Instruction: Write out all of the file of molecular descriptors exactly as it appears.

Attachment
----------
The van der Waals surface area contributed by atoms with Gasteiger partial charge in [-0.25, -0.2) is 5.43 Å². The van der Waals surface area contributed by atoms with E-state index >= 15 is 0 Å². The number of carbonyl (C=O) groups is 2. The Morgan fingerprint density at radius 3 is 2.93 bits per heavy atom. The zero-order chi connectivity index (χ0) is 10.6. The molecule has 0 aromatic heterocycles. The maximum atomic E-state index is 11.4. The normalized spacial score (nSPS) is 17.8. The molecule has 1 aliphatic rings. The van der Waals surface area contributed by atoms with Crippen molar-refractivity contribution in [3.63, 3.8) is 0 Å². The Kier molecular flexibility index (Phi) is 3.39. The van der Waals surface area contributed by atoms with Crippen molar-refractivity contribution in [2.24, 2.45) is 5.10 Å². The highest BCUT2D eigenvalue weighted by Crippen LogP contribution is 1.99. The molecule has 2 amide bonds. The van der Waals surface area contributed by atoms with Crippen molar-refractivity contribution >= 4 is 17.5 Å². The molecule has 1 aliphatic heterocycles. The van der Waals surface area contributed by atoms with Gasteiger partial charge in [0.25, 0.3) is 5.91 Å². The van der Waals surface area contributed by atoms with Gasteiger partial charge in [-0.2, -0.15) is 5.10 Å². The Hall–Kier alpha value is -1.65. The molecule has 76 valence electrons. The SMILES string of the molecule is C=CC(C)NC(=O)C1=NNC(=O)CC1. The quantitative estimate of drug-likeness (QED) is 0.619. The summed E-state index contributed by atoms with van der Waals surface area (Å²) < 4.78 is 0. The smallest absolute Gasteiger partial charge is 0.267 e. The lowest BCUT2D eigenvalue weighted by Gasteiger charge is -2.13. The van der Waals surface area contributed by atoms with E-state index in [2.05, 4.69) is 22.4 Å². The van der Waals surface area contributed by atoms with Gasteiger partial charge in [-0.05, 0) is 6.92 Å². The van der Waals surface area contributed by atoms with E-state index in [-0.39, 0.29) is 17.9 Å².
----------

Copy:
The van der Waals surface area contributed by atoms with Gasteiger partial charge in [-0.25, -0.2) is 5.43 Å². The van der Waals surface area contributed by atoms with E-state index >= 15 is 0 Å². The number of carbonyl (C=O) groups is 2. The Morgan fingerprint density at radius 3 is 2.93 bits per heavy atom. The zero-order chi connectivity index (χ0) is 10.6. The molecule has 0 aromatic heterocycles. The maximum atomic E-state index is 11.4. The normalized spacial score (nSPS) is 17.8. The molecule has 1 aliphatic rings. The van der Waals surface area contributed by atoms with Crippen molar-refractivity contribution in [3.63, 3.8) is 0 Å². The Kier molecular flexibility index (Phi) is 3.39. The van der Waals surface area contributed by atoms with Crippen molar-refractivity contribution in [2.24, 2.45) is 5.10 Å². The highest BCUT2D eigenvalue weighted by Crippen LogP contribution is 1.99. The molecule has 2 amide bonds. The van der Waals surface area contributed by atoms with Crippen molar-refractivity contribution >= 4 is 17.5 Å². The molecule has 1 aliphatic heterocycles. The van der Waals surface area contributed by atoms with Gasteiger partial charge in [0.25, 0.3) is 5.91 Å². The van der Waals surface area contributed by atoms with Gasteiger partial charge in [-0.2, -0.15) is 5.10 Å². The Hall–Kier alpha value is -1.65. The molecule has 76 valence electrons. The SMILES string of the molecule is C=CC(C)NC(=O)C1=NNC(=O)CC1. The quantitative estimate of drug-likeness (QED) is 0.619. The summed E-state index contributed by atoms with van der Waals surface area (Å²) < 4.78 is 0. The smallest absolute Gasteiger partial charge is 0.267 e. The lowest BCUT2D eigenvalue weighted by Gasteiger charge is -2.13. The van der Waals surface area contributed by atoms with E-state index in [2.05, 4.69) is 22.4 Å². The van der Waals surface area contributed by atoms with Gasteiger partial charge in [-0.05, 0) is 6.92 Å². The van der Waals surface area contributed by atoms with E-state index in [-0.39, 0.29) is 17.9 Å².